September 20, 2010
We continue, in Toronto, to wait for meaningful baseball. Patiently, I might add. And as the Blue Jays were officially -- mathematically -- eliminated from post-season play Sunday afternoon in Boston, I reverted to the old adage, tried, tested, and true: maybe next year.
But 2010 has far from been a lost cause. (Unless you're Travis Snider, or J.P. Arencibia, but that's a whole other story.) Toronto hasn't lost 100 games. They won't end up anywhere near the dreaded century mark. And they certainly won't finish below the Baltimore Orioles in the standings. Shame on those of you who even thought of such a fortune. No, we weren't treated to meaningful baseball this season, even though it's clear the franchise is headed towards the light. But, thanks to Jose Bautista, we were treated to that which we haven't seen around these parts since Carlos Delgado's heyday: meaningful at-bats.
Forty-nine home runs. One every 10.65 at-bats. And counting. A violent assault not only on fastballs, but on Toronto's, and baseball's, record books. History. Bautista will become the first Blue Jay to hit 50 home runs in a season. It's going to happen, and, no, I don't believe in jinxes. And when it does, when number 50 does clear the left field wall (hopefully at the SkyDome), the feat will have been accomplished for only the 42nd time in baseball history.
The Toronto Blue Jays have been around since 1977. The Steroid Era has come and gone. Bautista will be the first to hit 50 for the good guys, and he could very well be the last. That's the beauty of baseball. You just never know. I'm convinced the franchise will one day return the post-season. Will add a pennant, or two, to their collection. But I'm not so sure I'll ever see another no-hitter. Perhaps Dave Stieb's effort was Toronto's pitching performance of my lifetime. And, in that same light, perhaps Bautista's exploits in the batter's box have been Toronto's home run hitting performance of my lifetime.
Post-All Star break, there's been a buzz everytime Bautista has stepped up to the plate. It's palpable. At home, on the road, and even on television. Bautista excites; Bautista has people talking baseball. (And beards.) There's an expectation that regardless of who's throwing the ball, and how fast it's traveling, and how much it's moving, Bautista can murder it. The situation hardly matters, either. Nobody could be on base. Actually, nobody usually is. The Blue Jays could be down by five. Yet each Bautista at-bat matters. Each Bautista at-bat means more than any other.
The only comparable seasons to Bautista's are John Olerud's 1993 campaign, and Carlos Delgado's 2000 and 2003 seasons. Olerud flirted with .400 that magical summer, and finished with a Weighted On-Base Average (wOBA) of .453, and a Weighted Runs Created Plus (wRC+) of 181. In 2000, Delgado hit 41 home runs, and put up an incredible wOBA of .471. King Carlos bested Olerud's wRC+ by one, finishing with a rating of 182. Delgado finished fourth in MVP voting that season, which still completely blows my mind. In 2003, Delgado hit 42 home runs, and tallied a wOBA of .423, and a wRC+ of 160.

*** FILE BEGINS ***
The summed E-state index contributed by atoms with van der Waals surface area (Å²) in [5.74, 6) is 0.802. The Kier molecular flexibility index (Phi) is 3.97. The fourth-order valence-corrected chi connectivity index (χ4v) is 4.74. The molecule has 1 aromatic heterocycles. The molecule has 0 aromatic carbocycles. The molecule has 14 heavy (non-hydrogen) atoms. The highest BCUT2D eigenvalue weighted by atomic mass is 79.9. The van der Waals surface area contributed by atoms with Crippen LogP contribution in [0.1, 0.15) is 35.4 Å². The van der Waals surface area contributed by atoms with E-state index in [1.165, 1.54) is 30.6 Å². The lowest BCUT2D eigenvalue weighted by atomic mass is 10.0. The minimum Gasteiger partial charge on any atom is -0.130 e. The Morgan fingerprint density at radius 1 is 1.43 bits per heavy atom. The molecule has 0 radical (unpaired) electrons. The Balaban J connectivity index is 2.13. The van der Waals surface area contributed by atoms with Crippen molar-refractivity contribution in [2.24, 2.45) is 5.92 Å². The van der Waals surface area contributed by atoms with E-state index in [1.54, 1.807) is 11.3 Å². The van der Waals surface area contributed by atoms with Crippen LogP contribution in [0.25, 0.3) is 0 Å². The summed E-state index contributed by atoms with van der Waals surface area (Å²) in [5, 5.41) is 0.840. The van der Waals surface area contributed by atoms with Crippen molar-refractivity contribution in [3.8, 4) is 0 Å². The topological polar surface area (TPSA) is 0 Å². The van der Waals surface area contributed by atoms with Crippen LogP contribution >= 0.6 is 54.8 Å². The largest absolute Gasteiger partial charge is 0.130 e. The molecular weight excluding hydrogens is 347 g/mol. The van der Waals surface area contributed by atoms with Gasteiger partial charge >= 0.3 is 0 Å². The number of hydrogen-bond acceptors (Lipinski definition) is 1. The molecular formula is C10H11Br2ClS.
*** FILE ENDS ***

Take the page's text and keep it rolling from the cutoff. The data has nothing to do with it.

Bautista, with 49 home runs to his name, and 12 games left on the schedule, today sports a wOBA of .423, and a wRC+ of 170. Like I said: historic. One of the finer offensive seasons Toronto has ever seen. Delgado-esque. And who could ever have imagined saying that about the journeyman outfielder-slash-third baseman?
I get it, now. I get why Damien Cox, and others in his wake, had to ask the question. We're talking history, and in Bautista, a player who has come out of nowhere. Literally. Pittsburgh: baseball's nowhere. What I wish I'd see less of, though, in the Toronto media landscape, is "But you've got to at least ask the question ..." masquerading as reporting. Because I'd put money on the fact that Bautista is indeed clean. He's been tested. And he does not physically look the part of a juicer. If the Steroid Era taught us anything, it's that the human eye does not deceive. There's more: Bautista hasn't hit a cheap home run to opposite field all season. He's pulled one through 49 to the left side. The proof in Bautista's changed mechanics alibi -- he's closer to the plate with his back foot, his hands are higher, and he starts his leg kick, and swing, earlier -- can be found in the fact he's hitting fastballs 32.8 runs above average this season, compared to only 4.2 runs above average in 2009. Bautista essentially owns the inner-half of the plate. He's made a conscious decision to pull the ball. If he doesn't get a pitch to pull, he'll gladly take a walk, his on-base percentage a career-high .382, far above his .342 career average. Instead of wondering whether Bautista is on steroids, where are the columns applauding Bautista's patience at the plate? Where are the columns asking an even more important question: why the hell is he still being pitched to inside?
It's pointless, defending Jose Bautista's honour. I know that. And, at the end of the day, he doesn't need my help. His urine has done, and will continue to do, the talking.
Instead, I'm going to enjoy Bautista's final meaningful, and hopefully violent, at-bats this season. I'm going to be at the SkyDome on Tuesday night, and Wednesday night, and maybe even Thursday afternoon. Perhaps I'll be there on the weekend, too. And maybe next week, when the Yankees are in town. Bautista's got nine games to hit number 50 at home, in Toronto. And I'm not going to miss it.
Beautiful image via daylife.